Jasmine Green Tea from Pipers Loose Leaf Tea

jasminepipersTea Information:

Leaf Type:  Green

Where to Buy:  Piper’s Loose Leaf Tea

Tea Description:

A delicate tea, our unique JASMINE blend is made with the finest Japanese Sencha (pan fired green tea), whole jasmine flower blossoms and enhanced with pure jasmine oil.  Take a moment out of your day to savor its sweet aroma and classical floral tastes.

Learn more about this tea here.

Taster’s Review:

I just received the most lovely package from Piper’s Loose Leaf Tea.  When I contacted them, they asked me which teas I’d be most interested in and I noticed they had a jasmine green so I told them that I usually enjoy jasmine.

piper presentationSo I want to start by telling you about the packaging of Piper’s Loose Leaf Tea, because I’m a sucker for awesome packaging.  The teas arrive in a large muslin pouch like the one on the right.  They even took the time to write a note card to me.  I appreciate little gestures like that.  It means a lot when a tea company takes the time to do something as simple as writing a few words onto a thank you card.  It’s a simple thing to do but it means a lot and it’s something that a lot of tea companies overlook.

Note:  the muslin pouch can be reused as pu-erh storage.

jasminecardInside the pouch is a bag of tea, in this case, Jasmine tea.  There’s also a business-card sized card that tells you which tea it is, the description of the tea and suggested brewing parameters.

Then I read the card.

I wish I would have read the description of the tea before I told them that I like jasmine tea because this description is scaring me just a little bit.  First of all, Japanese Sencha?  Traditionally, a jasmine tea is made with Chinese green tea.  So, I find myself puzzled by this choice.  But, hey, it could still work.

But then I read this:

enhanced with pure jasmine oil

Here’s the thing.  I have said (often) that the best jasmine teas are the ones that have been layered with the jasmine blossoms while they’re in the freshly harvested stage.  Before they’re shipped out to us here in the states.  While they’re still there in China, those tender leaves are processed with jasmine blossoms.  They are scented with the essence of jasmine.  They aren’t flavored with jasmine oil.

I love flavored tea.  I’ve enjoyed many a flavored tea and I’m working to take over a tea company that specializes in making a brand new flavored tea every week, so you know I’m not one to turn my nose up on a flavored tea.

But there are some oils that should never be used on teas.  One of them is jasmine oil.  This is an essential oil that is used for perfumes and similar uses.  Not for tea.  Never for tea.  Using jasmine oil on a tea turns a perfectly good tea into something that tastes of perfume.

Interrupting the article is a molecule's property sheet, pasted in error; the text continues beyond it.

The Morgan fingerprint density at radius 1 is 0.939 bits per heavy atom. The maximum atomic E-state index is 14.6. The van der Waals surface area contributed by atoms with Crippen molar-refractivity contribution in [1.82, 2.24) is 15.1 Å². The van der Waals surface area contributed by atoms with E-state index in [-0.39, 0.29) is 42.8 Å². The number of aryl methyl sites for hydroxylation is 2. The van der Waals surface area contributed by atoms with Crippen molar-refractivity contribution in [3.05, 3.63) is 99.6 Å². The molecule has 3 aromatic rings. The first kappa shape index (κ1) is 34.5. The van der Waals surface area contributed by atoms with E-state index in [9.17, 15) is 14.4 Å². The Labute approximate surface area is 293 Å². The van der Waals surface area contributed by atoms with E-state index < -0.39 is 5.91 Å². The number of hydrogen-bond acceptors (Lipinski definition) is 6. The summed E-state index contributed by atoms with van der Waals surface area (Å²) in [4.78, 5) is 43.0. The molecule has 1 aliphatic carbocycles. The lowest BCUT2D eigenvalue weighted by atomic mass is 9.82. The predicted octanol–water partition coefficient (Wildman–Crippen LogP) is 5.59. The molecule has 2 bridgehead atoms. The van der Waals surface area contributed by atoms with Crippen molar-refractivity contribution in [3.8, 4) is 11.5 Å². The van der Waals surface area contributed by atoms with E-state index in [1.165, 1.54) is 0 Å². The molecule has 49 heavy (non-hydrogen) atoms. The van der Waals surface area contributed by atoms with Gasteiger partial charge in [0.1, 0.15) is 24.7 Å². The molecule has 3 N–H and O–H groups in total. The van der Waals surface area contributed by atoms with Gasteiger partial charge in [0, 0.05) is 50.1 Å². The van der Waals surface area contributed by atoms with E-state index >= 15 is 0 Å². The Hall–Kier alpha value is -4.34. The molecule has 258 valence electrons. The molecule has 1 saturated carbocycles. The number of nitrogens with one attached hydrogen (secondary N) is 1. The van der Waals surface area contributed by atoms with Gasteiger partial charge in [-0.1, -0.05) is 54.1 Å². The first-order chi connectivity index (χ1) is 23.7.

On the other hand, a scented jasmine tea (that is, the tea that’s been layered with the jasmine blossoms) doesn’t taste of perfume.  It tastes lightly, delicately, beautifully of jasmine.  It’s a sweet and exotic taste but not soapy or perfume-ish.

So I sit here, before I’ve even brewed the tea, in turmoil and worry.  Fearful that I’m about to brew a cup of perfume.  But it’s not like it’s going to kill me.  I might as well give it a try.

To brew this tea, I used my Breville One-Touch.  I added 2 bamboo scoops of tea to the basket and 500ml of water to the jug.  Then I set the parameters:  since I could see that this was indeed a Japanese Sencha, I set the temperature to 170°F and the timer for 1 minute.

I also thought that by setting the timer for just 1 minute, that maybe I wouldn’t get too much of the jasmine ‘oil’ (aka perfume) taste and maybe just get some of the jasmine essence that I want from a Jasmine tea.

And I was right.  I got just enough of the Sencha flavor from the 1 minute steep and not too much of the jasmine oil.  I get a light, jasmine-y flavor without a perfume-y taste.

The Sencha is light and buttery.  Smooth and not overly astringent.  It isn’t bitter or too grassy.

Given all my misgivings and uncertainty about this blend, this is actually pretty good when prepared according to the above parameters.  It made me a little curious about if I had steeped it for the suggested 2 minutes.

In the meantime, I’m happy enough with this cup of tea that I thought I’d try a second infusion of the leaves, adding 30 seconds onto the steep time.  With the second infusion, I started to pick up on more jasmine oil.  It didn’t taste perfume-y, exactly, but it tasted like maybe someone put a drop of jasmine oil in my Japanese Sencha and I didn’t really enjoy it.  I much prefer a scented jasmine.

Overall, this is alright.  It’s drinkable, but it’s not something I’d recommend.

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